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placeholder January 18, 2016   •   VOL. 54, NO. 2   •   Oakland, CA
Catholic Schools Week

Every Bishop O'Dowd student must complete a minimum of 100 hours of service.
Courtesy photo

Learning that leads to action

When Anthony Rimac '15 reflects on his service learning experience through the lens of Catholic Social Teachings, three tenets stand out — life and dignity of the human person, dignity of work and rights of workers and solidarity.

Serving at Via West, which provides residential respite care for adults and children who have a vast array of developmental disorders, disabilities and conditions, Anthony tried to help empower people he worked with to live their lives independently to the best of their abilities.

Anthony Rimac

This meant helping them with routine daily tasks that most young people Anthony's age take for granted. "When people aren't able to carry out their basic human functions, there is a large element of dehumanization; there is nothing empowering or dignifying about having to rely on someone else to do something as simple as go to the bathroom or change into a different shirt," he said.

Anthony's experience is just one of many that Bishop O'Dowd High School students have during their four year service learning program.

Every O'Dowd student completes a minimum of 100 hours of service, working specifically with people who have been marginalized, disenfranchised, misjudged, forgotten or ignored. The goal is that each student will gain a personal understanding of social justice and our Christian call to reach out to those on the edges.

World Languages teacher Sara Bauermeister coordinates the sophomore service learning program, the Friends project, which helps students improve their leadership skills by building a friendship/mentoring relationship with children doing such things as assisting at camps or after- school programs, or working with children and adults living with disabilities.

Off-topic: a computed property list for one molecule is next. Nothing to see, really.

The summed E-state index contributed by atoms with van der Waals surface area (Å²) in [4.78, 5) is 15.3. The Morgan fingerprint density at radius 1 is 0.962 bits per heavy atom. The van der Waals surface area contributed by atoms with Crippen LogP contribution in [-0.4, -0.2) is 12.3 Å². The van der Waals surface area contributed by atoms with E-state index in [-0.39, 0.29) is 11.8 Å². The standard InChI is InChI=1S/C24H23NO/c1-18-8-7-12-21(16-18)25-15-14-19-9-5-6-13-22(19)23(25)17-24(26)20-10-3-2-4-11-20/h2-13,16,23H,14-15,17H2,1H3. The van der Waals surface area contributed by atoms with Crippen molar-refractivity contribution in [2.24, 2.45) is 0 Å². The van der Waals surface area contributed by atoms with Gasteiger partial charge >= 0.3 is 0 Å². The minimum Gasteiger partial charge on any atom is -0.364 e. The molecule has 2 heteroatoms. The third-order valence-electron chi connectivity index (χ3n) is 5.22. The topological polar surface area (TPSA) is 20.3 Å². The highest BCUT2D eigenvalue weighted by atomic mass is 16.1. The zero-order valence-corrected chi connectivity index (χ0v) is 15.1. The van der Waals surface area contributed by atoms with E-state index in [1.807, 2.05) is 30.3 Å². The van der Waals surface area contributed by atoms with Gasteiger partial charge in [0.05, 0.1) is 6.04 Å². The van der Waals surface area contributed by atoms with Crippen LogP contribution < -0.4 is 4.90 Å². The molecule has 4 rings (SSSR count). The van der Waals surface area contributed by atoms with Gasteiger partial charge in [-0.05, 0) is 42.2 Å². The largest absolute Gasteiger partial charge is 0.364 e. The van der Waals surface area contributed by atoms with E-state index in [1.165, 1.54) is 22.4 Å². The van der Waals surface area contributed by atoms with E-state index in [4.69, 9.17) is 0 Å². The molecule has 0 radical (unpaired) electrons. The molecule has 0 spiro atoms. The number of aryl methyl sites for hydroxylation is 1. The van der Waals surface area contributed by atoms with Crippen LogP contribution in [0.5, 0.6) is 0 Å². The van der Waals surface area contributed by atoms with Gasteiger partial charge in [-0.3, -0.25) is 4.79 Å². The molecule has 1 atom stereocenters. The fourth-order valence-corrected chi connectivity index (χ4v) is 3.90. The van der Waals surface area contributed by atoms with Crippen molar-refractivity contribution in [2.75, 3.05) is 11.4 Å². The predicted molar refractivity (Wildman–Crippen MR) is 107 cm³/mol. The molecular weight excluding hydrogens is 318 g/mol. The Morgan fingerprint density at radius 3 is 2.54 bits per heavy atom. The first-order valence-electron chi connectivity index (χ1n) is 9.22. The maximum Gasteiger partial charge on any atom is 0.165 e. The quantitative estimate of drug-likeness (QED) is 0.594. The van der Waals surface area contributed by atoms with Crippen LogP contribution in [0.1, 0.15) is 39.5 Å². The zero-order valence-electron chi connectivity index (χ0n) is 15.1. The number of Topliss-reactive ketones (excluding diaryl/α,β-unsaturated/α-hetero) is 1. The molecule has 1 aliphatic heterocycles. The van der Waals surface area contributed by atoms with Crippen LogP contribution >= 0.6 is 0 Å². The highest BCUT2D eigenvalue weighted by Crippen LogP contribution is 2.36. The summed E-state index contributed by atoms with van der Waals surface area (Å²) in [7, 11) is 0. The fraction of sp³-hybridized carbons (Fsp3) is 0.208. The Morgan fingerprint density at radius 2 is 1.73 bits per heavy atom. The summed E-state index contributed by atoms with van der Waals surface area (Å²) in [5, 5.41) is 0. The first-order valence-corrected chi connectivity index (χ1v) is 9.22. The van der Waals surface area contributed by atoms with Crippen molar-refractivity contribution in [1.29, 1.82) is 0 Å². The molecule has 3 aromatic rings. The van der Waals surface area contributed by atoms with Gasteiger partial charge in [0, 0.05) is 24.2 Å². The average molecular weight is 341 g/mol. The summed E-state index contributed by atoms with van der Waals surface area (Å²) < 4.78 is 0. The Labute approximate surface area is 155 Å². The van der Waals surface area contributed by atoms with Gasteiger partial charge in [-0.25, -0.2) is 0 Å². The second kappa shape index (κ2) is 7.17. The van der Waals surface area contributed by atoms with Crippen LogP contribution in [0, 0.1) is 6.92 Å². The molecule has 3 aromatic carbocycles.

She also heads the St. Anthony Justice Education Day program in which sophomores participate in day-long immersions at St. Anthony Foundation in the Tenderloin district of San Francisco, working with the homeless.

Bauermeister believes service learning can impact students' lives in ways academic programs don't.

"I can tell them about homelessness all day long, but it's outside their realm of experience until they meet and befriend someone who deals with this issue on a daily basis," she said.

Teaching compassion and solidarity isn't easy, says religious studies teacher Beth Mueller, who also coordinates the Anawim project, designed for students to learn about social justice by connecting with people who experience the injustice of marginalization.

"I think exposing students to situations and experiences where they start building relationships with people is where that begins," she said. "We want them to break down those assumptions and start asking critical questions about why it's so hard to get out of homelessness, or why people are struggling with mental health issues, alcoholism and drug addiction."

Meanwhile, Bauermeister is hopeful that O'Dowd students will be compassionate and effective change agents who make the world a more just place for everyone.

"Our service learning program really changes their lives and opens their eyes. We're planting the seeds for the future," she said.

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